Academic Regulations & Procedures
Academic integrity is demanded in a college community. The life of the mind requires precision in attribution and authorship of work. "Dishonesty in academic work, particularly in the form of plagiarism, also defeats the process of self-discovery which is the heart of a liberal education."
Students and faculty members must familiarize themselves with the Web site "Academic Integrity in the Writing of Essays and Other Papers" (from which the above quotation is taken) which is maintained by the office of the dean of the college.
It is assumed that a student is the author of all course work (quizzes, problem sets, online contributions, tests, papers, lab work, etc.) that he/she submits, whether for a grade or not, and that the work has not been submitted for credit in another class without the instructor's permission. Images, ideas, data, audio clips, or phrases borrowed from others should be fully identified by standard procedures for making such acknowledgment. All permitted collaboration with others must still be acknowledged.
An act of academic dishonesty is a serious offense in a college community. By seeking credit for work that is not his or her own, a student takes unfair advantage of fellow students--who accept their limitations--and of their teachers--who trust their work. Dishonesty in academic work, particularly in the form of plagiarism, cheating, or prohibited collaboration, also defeats the process of self-discovery that is the heart of a liberal education. Persons establish their integrity and personality as they learn to distinguish what is significantly their own from what belongs to others, and as they learn to value their own work, including its limitations, in relation to the work of others. As a scholar, finally, one should be generous and welcoming in acknowledging the work of other scholars, for their work makes possible one's own.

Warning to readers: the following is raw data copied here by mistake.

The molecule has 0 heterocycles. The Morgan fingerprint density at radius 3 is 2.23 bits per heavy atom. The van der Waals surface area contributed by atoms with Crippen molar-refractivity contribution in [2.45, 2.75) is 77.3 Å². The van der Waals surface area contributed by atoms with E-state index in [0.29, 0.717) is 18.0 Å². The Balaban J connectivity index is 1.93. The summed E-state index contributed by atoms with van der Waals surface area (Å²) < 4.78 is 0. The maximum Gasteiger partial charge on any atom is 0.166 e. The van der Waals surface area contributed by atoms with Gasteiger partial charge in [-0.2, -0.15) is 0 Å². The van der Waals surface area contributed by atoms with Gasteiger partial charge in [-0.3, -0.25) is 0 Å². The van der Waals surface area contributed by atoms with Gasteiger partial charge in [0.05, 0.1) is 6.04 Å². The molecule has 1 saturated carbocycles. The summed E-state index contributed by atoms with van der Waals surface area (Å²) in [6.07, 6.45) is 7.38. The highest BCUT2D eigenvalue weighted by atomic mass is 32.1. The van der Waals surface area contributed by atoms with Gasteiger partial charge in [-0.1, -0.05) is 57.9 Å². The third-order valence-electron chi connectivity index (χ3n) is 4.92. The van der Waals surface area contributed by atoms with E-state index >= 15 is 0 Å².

At Carleton College, an act of academic dishonesty is therefore regarded as conflicting with the work and purpose of the entire College and not merely as a private matter between the student and an instructor; all cases involving such dishonesty are referred for appropriate action to the Academic Standing Committee (ASC) via the Associate Dean of Students or the Associate Dean of the College.
The privileges of dropping a course and taking the S/Cr/NC option are suspended for a student for any course in which suspicion of academic dishonesty on the part of the student is reported to the ASC. No course in which a student has been found responsible for a violation of the College's academic honesty policies may be dropped or opted as S/Cr/NC. The privileges are restored, retroactively if need be, only if a finding of no responsibility is made by the ASC.
The Academic Standing Committee will determine whether or not the student is in fact responsible for violation of the academic honesty policy. When the student is found not responsible, the work is returned to the faculty member to be graded without bias or penalty. When the student is found responsible, a disciplinary sanction ranging from censure and warning to expulsion will be assigned. The ASC, in consultation with the faculty member(s), will determine grading penalties, up to and including failure in the course.